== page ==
How to return a list of numbers from a function?

I am trying to figure out the easiest/best/standard/accepted/foolproof way to return a list of numbers (an array?) from a function, including how many numbers are in the list.

Currently, I am doing it by passing in an array by reference, and returning the number of elements I put into that array. I used the method in this article,42934.0.html as my guide. It's working, but it seems to me there must be a better way, particularly since it seems I have to predefine the array and it's size before calling my function. (Therefore, I must make the array at least as big as my expected result set, and when populating the results make sure not to go past the end.)

My function is:

int isHoliday(dateTime dt, int *holidayList)

isHoliday is the name of the function (duh!)
dateTime dt is a date-time structure containing month, day of the month, weekday, year, etc.
holidayList is my predefined array of integers to hold the results
And the return value is how many holidays occur on that day and how many elements were set in the array, possibly zero.
I should also note that the holidays are enumated with constant int values assigned to them, there are quite a few of them, (See: and there is definite possibility that a certain date may match several of them, or it may not match any and return zero and an empty list.
This is for a digital clock project that also reminds me of birthdays, anniversaries, standard, and weird/fun holidays on the LCD display.
My regular day job is programming in C#, and the similarities-yet-differences between it and straight C/C++ drive me nuts when I try to program the Arduino.

Make a global array and just have the function do whatever it does to the array.
Then other functions, or code in loop, can access the array also.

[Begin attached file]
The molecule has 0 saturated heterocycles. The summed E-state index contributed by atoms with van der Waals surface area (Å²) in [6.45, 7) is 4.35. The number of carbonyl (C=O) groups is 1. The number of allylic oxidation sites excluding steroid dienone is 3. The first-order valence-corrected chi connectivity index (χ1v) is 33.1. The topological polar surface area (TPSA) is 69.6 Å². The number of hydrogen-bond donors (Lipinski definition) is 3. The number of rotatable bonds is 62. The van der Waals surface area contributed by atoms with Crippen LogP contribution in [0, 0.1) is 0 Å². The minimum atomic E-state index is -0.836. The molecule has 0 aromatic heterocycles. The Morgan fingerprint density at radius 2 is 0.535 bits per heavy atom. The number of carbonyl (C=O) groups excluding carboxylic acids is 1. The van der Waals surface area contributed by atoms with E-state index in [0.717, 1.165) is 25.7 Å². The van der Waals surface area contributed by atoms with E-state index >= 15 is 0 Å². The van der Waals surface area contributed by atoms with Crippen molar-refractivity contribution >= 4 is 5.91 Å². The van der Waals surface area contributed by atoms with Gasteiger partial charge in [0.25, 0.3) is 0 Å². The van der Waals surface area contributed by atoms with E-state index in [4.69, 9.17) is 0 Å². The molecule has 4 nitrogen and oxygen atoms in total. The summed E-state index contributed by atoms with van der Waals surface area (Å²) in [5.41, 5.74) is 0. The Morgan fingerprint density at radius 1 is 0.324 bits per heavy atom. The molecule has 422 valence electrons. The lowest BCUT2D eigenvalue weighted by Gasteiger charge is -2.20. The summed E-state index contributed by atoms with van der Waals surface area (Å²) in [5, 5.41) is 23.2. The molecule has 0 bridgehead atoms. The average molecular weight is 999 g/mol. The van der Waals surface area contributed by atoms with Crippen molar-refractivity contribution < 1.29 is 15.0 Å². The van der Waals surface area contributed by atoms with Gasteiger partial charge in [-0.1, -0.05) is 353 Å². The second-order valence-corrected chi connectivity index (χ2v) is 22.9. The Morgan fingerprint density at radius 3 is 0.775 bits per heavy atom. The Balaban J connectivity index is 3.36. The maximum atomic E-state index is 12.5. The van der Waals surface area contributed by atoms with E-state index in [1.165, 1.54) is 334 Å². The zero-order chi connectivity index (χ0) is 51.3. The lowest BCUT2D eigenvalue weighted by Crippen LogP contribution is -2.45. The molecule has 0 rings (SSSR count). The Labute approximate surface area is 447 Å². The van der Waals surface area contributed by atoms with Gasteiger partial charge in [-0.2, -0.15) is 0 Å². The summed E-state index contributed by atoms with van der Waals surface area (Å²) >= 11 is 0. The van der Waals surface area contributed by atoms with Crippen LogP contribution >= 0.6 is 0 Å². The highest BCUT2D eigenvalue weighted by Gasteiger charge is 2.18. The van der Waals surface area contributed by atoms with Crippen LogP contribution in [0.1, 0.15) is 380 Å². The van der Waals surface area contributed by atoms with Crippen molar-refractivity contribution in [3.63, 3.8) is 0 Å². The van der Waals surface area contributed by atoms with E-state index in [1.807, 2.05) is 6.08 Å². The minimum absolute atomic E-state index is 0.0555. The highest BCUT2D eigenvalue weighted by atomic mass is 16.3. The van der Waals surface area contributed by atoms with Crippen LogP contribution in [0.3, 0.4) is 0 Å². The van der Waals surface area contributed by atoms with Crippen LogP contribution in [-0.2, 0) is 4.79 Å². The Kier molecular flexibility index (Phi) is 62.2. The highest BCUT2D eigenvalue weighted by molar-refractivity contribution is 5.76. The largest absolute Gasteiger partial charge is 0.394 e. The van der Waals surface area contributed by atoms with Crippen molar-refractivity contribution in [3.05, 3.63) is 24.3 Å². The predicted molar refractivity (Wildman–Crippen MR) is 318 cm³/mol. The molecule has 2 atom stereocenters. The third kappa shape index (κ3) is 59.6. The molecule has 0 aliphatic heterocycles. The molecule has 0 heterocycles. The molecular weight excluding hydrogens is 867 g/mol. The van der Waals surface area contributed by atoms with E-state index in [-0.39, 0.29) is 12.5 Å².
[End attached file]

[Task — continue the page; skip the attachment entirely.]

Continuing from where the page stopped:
I make all my variables global, lets any code access anything.

It's working, but it seems to me there must be a better way, particularly since it seems I have to predefine the array and it's size before calling my function.

The alternative is to use dynamic memory allocation - not a great alternative on a system with so little memory.

The approach you used seems like a reasonable one to me.

Using dynamic memory as PaulS suggested would be one way to avoid the fixed allocation, but I don’t like that approach any more than he did.

One alternative approach is to do the allocation in two steps - the first step returns the number of entries that need to be returned, and the second one returns the entries. This complicates the implementation slightly but means you can allocate the array dynamically on the stack:

int count = holidayCount(dt);
if(count > 0)
    int holidays[count];
    getHolidays(dt, holidays);
    for(int i = 0; i < count; i++)
        // do something with each holiday

I doubt that the data you’re dealing with is going to be large enough to warrant this complexity, but this is a way to deal with arbitrarily large structures without relying on heap memory, and all the issues that introduces.

OK, thanks for your suggestions guys. I guess I stick with what I've already got, since it works.

Making everything global is not a very good solution (although I've been known to do that myself). Keeping the scope of variables and things as narrow as possible is a much better way to do things. More re-usability of code and less problems. Also, I forsee having to work with more than one list.